The real elephant in the room is what happens to Eagle. Perhaps it’ll get sold off to a regional operator, but I’m not sure anyone would want them. They’ve 198 mostly small 50 seaters and smaller. The rest of the fleet is 39 ATR72s which they’re in the process of returning many of them (per Wikipedia, so take it with a grain of salt) and 47 CRJ700s.. To top it off they’ve got high operating costs.
AA Pilots are being ornery, but its the AE crew that should be scared. I don’t see a positive way around their high costs. By virtue of a larger network AA/US won’t need as many regional jets, and the AE fleet doesn’t have the equipment or the costs for where much of the industry is moving. I wouldn’t be surprised if AE is left in bankruptcy to fend for themselves..
Nick, I was thinking that Frontier / Republic would be a part of, not an alternative to, a US / AA merger. Maybe I wasn’t clear.
Ah, yeah.. I can see Frontier doing an asset purchase of Eagle or a purchase of the whole thing, if they can come to an agreement with Eagle’s unions before the sale.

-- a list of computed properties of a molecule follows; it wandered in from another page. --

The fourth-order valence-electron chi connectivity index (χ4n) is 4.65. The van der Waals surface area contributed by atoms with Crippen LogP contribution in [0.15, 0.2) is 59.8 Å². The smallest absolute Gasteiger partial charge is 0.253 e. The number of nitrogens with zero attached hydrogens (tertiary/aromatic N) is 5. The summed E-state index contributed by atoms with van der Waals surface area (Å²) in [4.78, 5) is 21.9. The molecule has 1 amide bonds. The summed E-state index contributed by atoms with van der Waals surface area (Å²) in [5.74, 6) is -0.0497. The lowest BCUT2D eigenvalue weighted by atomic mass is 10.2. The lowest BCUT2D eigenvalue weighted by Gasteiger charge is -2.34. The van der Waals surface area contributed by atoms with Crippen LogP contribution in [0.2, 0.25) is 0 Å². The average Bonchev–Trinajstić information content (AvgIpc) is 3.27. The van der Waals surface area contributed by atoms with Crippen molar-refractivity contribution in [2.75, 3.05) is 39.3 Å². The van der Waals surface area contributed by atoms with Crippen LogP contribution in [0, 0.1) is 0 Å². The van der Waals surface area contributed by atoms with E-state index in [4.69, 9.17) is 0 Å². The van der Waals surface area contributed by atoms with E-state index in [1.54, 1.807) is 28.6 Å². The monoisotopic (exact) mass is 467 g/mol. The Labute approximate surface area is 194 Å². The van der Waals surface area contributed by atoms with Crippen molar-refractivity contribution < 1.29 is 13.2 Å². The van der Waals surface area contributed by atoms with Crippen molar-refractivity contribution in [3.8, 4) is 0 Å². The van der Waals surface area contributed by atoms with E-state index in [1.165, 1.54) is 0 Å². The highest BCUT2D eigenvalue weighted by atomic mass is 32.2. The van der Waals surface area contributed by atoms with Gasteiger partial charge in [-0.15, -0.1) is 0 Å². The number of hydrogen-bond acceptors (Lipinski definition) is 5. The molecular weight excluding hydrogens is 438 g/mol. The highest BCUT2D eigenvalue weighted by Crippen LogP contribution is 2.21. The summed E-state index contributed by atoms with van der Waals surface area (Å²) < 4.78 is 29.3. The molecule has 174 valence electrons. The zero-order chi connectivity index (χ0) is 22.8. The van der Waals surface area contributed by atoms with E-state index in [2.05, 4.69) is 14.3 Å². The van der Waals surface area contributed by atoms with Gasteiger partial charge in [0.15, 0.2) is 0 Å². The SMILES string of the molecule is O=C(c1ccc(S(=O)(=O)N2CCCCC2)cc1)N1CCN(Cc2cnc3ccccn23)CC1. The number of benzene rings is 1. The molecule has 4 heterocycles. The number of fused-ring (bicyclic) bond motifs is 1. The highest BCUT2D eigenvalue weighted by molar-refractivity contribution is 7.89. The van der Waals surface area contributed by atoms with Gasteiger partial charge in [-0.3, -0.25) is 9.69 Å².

That’s sort of what I wrote, an asset swap, with AA / US getting Frontier (and / or its assets) and Republic getting Eagle (and / or its assets).
I’m not sure what would happen to Republic’s (I’m almost certain the order is Republic’s not Frontier’s) CSeries order. But, on paper, the CS300 looks like a good A319 replacement, maybe …
By the way, there was some mention at the Dahlman Rose conference yesterday regarding Republic bidding for more large aircraft (E-jets?) flying for American in light of relaxed scope. Stay tuned …
Interesting possibility.. But that’d be a complex transaction. There is also the question of how much of Frontier’s network will be profitable at an US/AA cost structure.. (e.g. The same argument why Alaska is still independent.)
It wouldn’t have to be be any more complex than any other integration. In my opinion, the Frontier acquisistion would end up a lot like the Reno Air and TWA transactions. It would essentially be a way to buy assets (i.e. aircraft) on the cheap.
I can’t imagine what American would want with Frontier. The airline is working well now but that all disappears if it becomes a part of a network airline like American. There is no good way that Frontier works as part of American at all.
Frontier only works with American as an asset acquisition. That’s all. It was simply an exercise in what might be (?) since Republic is looking to off load Frontier.
In the real world (and some further reflection), I see Frontier either being spun off to Republic shareholders, being bought by United for a song (or a CPA contract with Republic at a very deep discount), or possibly a merger with Spirit.